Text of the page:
The chairman of the Presidential Advisory Committee against Corruption, Prof. Itse Sagay, expressed sadness at the “big downfall” of “one of the great heroes of Nigerian public life,” adding that “it is a big question on the image of the police.” That so well and widely acknowledged officer can be accused of these not so minor misdemeanors tarnish the reputation of both the Nigeria Police Force, and Nigeria. With specific respect to the Police Force, it questions the efficiency, effectiveness, and the overall quality of the internal control and monitoring mechanism of the agency. Otherwise, how come Kyari performed police duty while on suspension? How did he manage to put a team together that was supposed to be headed by his successor in office? Or were those “loyal boys” he used in the drug case personal to him within the Police system? If so, how can, and should it be so? It is absolutely necessary that the PSC must institute a holistic inquiry into these posers.
  
The Nigeria Police has, for long, not been well thought of by the citizens it was created to serve. And it is for good reasons. Despite rebranding efforts (including the re-worked Police Act, 2020) and copious pronouncements that ‘police is your friend,’ the repressive day-to-day experiences of Nigerians have earned little trust and respect for this 92-year-old public institution. Talk of harassments, illegal arrests and detentions, extortions, ‘protection for sale’,  torture, ‘raiding’ and arbitrary mass arrests, extra-judicial killings, bribe taking, embezzlement, and a catalogue of other unprofessional conducts have been levelled against the Force. Indeed, the 2020 #EndSARS protest by Nigerian youths was in reaction to persistent police brutality. 
  
The huge gap between this public-serving institution and the public is a pity, though avoidable.  On paper, the organisation is intended to be both service-oriented and people-friendly. The Police Act 2020, Part 1, Sections 1 and 2, aims “to  provide for a more efficient and effective police service that is based on the principles of (a) accountability and transparency; (b) protection of human rights and fundamental freedoms; and (c) partnership with other security  agencies.” Section 2 (c) says that the act is enacted “to bring a positive change  in the public perception of the Police Force by ensuring  that its  functions  are performed in a manner  sensitive to the  needs and well-being of the  general public.”  The institution is struggling to meet these lofty aims and redeem its reputation only for its ‘poster boy’ to be severely found wanting. Again, it calls to question the commitment of personnel at all levels to the good intentions contained in the general and special objectives of the Police Act.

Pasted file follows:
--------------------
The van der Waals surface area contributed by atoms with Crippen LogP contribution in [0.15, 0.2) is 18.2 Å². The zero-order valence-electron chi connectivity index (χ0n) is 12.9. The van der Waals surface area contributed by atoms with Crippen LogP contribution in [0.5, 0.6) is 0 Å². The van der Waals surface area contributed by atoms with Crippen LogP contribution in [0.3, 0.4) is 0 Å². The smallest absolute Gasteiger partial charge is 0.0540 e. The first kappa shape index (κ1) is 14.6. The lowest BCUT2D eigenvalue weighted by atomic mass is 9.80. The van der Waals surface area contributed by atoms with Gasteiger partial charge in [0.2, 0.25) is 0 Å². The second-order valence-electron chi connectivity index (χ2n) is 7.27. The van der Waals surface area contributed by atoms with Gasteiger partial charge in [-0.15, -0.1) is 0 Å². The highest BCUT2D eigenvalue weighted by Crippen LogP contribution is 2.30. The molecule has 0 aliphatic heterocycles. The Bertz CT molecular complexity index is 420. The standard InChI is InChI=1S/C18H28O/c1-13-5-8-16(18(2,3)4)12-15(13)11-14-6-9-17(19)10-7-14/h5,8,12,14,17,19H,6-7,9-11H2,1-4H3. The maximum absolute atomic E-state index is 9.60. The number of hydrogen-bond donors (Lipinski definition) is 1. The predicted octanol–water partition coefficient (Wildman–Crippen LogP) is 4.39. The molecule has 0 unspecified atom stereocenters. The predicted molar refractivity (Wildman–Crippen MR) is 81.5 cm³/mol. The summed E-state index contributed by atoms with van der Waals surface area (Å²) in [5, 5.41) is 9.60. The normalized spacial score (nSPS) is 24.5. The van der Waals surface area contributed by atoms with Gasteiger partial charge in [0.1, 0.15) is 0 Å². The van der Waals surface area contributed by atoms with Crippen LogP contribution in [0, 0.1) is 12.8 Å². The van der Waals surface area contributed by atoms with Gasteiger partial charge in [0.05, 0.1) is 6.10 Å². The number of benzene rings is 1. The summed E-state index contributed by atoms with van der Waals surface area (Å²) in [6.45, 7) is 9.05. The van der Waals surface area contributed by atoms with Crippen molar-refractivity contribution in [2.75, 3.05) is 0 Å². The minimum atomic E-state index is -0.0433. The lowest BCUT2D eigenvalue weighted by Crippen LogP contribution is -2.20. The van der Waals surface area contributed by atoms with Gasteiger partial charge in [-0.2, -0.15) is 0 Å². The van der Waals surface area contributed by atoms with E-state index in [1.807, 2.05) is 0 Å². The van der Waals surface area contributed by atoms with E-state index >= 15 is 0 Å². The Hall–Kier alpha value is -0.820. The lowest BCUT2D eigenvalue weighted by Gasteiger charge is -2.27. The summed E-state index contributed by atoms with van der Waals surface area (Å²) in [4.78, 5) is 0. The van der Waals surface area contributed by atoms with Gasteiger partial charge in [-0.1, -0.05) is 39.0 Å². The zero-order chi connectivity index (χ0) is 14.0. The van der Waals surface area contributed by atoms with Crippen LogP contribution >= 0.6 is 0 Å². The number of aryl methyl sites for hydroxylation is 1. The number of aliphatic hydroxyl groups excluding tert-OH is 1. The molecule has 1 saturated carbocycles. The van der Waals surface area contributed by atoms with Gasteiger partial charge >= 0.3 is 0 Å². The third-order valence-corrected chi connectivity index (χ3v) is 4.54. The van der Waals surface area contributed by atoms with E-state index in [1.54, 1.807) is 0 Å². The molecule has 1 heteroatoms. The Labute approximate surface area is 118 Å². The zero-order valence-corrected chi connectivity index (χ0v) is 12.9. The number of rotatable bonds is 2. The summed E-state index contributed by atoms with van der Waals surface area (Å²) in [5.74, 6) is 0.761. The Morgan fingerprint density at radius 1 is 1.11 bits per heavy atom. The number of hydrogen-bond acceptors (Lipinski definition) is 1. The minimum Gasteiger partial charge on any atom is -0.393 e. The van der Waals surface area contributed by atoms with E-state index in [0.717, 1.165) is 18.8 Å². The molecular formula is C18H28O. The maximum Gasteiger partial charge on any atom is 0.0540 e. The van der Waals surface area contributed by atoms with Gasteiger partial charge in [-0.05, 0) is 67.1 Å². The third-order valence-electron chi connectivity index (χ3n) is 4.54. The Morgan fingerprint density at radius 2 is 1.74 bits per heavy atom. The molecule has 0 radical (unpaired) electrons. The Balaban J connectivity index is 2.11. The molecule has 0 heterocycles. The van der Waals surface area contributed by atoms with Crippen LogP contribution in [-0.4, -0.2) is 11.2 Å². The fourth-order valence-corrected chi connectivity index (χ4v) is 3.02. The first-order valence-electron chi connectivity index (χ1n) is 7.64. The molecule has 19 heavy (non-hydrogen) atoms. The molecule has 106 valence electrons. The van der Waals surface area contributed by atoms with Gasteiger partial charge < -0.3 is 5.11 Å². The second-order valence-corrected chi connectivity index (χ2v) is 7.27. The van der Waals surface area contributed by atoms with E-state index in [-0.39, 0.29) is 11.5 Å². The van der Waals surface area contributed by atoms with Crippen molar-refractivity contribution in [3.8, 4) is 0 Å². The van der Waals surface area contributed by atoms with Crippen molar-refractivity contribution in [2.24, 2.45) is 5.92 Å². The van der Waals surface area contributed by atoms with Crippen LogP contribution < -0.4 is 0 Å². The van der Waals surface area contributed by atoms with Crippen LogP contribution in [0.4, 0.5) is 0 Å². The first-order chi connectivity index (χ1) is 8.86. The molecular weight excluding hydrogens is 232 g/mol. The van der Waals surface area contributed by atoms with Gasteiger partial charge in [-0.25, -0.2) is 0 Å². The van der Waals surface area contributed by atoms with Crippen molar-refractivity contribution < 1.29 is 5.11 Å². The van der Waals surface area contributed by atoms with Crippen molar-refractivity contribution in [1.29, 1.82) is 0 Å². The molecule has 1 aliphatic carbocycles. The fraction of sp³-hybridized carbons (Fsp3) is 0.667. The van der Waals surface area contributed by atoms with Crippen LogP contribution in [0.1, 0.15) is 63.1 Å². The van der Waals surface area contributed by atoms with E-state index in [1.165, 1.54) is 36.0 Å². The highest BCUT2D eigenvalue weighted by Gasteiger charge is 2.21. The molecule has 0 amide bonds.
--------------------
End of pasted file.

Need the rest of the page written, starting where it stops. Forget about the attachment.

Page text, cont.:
The point must also be made that Baba, speaking to senior officers after his appointment in April 2021,  promised  a new policing vision that include restoring public confidence such that the  Force would  deliver quality police service based on accountability and conformity to the rule of law. Though he was not saying anything different from his predecessors’ speeches on assumption of office, he reportedly embarked on reforms to return policing to its original mandate and ostensibly in line with the well-conceived, well-articulated provisions of Police Act 2020.  But if the IGP said the right things, they are yet to manifest in the behaviour of his officers. The glaring proof is the tragic case of Kyari. Indeed, the DCP breached applicable provisions of Part II, (4)(a-d) of the Police Act,  the  Code of Conduct And Professional Standards for Police Officers and the Code of Conduct  for Public Officers in the  Fifth Schedule, Part I of the extant Constitution.
 
The case of Kyari is a tragedy too for Nigeria that, like its Police Force, has been struggling to get away from a global perception as a corruption-ridden country.  The 2021 Corruption Perceptions Index (CPI) compiled by Transparency International (TI) scored this country a miserable 24 of a possible 100 points.  Thus, Nigeria fell from 149th of 180 countries in 2020 to 154th.  There is no gainsaying that every Nigerian shares this reputation damage; it has just been worsened by those cases against Kyari. In the eyes of the world, his “big downfall” in the words of Sagay, is ours too.